How to choose a wedding veil for your wedding dress.

How to choose a wedding veil for your wedding dress.

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Wondering how to choose a wedding veil? Today we unpack the process of purchasing a veil for your wedding day. With seemingly countless options available in terms of wedding veil styles, and bridal veil lengths, you can easily start to feel overwhelmed by choice. We've got a few tricks up our sleeve that will show you just how to choose a beautiful bridal veil!

Sheila Bobeldijk, owner and designer at SIBO Designs, who specializes in handmade heirloom bridal veils and bridal adornments, helps guide brides through the process of creating their dream wedding veil design each day. Sheila exlpains that when brides are overwhelmed and unsure as to what they are looking for they, they should begin by prioritizing what is most important for them: "I ask a bride if it is more important for her to feel comfortable, have a dramatic look, or feel romantic. This starting points helps to create an understanding what style will suit their vision, narrowing down a lot options."

Try when it comes to choosing a wedding veil there is no one size fits all solution. You'll want to choose a wedding veil that works with your specific gown, that also suits your wedding hairstyle, works with your religion, fits with your personality and expresses your style.

We'll be looking at a few key questions to help you determine your wedding veil style, and learn how to choose a wedding veil.

How to Choose a Wedding Veil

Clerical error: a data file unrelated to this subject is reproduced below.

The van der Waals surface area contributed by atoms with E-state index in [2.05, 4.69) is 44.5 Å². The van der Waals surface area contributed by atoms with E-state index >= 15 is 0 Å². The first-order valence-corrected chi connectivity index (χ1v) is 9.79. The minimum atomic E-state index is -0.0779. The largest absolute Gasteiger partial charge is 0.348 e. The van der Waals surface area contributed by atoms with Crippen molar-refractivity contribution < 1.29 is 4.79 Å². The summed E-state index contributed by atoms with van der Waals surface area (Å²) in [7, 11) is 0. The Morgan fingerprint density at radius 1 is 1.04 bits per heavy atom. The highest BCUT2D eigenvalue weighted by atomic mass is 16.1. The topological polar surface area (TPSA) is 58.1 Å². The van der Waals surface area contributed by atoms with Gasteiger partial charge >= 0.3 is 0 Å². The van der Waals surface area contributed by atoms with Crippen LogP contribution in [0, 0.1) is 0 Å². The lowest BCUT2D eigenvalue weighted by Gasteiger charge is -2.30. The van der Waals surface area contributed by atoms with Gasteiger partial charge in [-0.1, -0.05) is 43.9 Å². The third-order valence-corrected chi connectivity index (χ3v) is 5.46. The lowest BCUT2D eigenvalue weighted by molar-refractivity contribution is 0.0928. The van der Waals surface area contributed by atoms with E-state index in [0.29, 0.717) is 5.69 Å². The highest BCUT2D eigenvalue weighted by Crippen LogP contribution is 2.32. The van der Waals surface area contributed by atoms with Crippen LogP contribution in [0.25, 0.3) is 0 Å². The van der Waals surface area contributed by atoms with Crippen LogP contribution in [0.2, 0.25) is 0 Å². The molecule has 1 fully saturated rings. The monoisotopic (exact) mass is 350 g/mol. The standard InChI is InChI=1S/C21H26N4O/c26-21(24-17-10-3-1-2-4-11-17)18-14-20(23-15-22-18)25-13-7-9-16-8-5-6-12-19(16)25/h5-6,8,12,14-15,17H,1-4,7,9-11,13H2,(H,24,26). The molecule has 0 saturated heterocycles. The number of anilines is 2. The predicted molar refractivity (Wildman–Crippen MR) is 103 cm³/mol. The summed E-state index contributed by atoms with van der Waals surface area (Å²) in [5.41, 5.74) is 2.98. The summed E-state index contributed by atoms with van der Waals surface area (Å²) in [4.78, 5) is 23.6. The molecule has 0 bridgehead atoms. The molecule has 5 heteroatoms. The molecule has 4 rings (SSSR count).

1. Decide on your wedding hairstyle first. Considering the hairstyle to which your veil needs to be secured is very important explains Sheila.

  • If you have chosen a hairstyle with a lot of volume on top it is important to choose a wedding veil that will not wear your hairstyle down. Depending on the amount of detailing, intricately beaded veils can sometimes be heavy on high volume wedding upstyle.
  • If you are wearing a low, sleek bun, or a loose, down style, a Mantilla veil, which needs to lay flat on top of the head, is a beautiful option.
  • Gathered veils are quite flexible as you can place them on top of a hairdo, but also underneath.

(Above left.)
How to choose a wedding veil.This cathedral length juliet wedding veil with embroidered with beads and matte sequins can be worn as a traditional mantilla veil, or knotted as a Juliet cap for a modern, bohemian look. // (Above right) This delicate elbow length veil, embellished with flowers is perfect for garden, forest or spring wedding. {Photo Credit: Amanda Dorst}

2. Know what your wedding dress is going to look like. When you choose a wedding veil you need to be sure that it will work with your dress. "Your gown has a huge impact, and is the second most important consideration when choosing your bridal veil," says Sheila. "While there is no recipe dictating which veil style goes with what type of gown, it is vital that the veil does not compete with your wedding gown. Your veil should complement it instead."

  • Think about harmony between the types of fabric you will be wearing, including the patterning of the lace, and how the shades of white, ivory, or cream will work together.
  • A helpful consideration is the length of your gown. In most cases, the shorter your gown is, the shorter your veil will be. A gown with a full length train pairs beautifully with a dramatic cathedral length veil. A flirty, short wedding dress could get away with a short birdcage veil, or even the eternally flattering fingertip veil which works with most lengths and gown styles.
  • Consider the focal points of your gown. If you are wearing a gown with statement back, such as a backless wedding dress, or a gown with a lace feature back, you'll want to make sure that your veil does not hide the detailing. Opt for a long, sheer veil without embellishments or beadwork covering your back.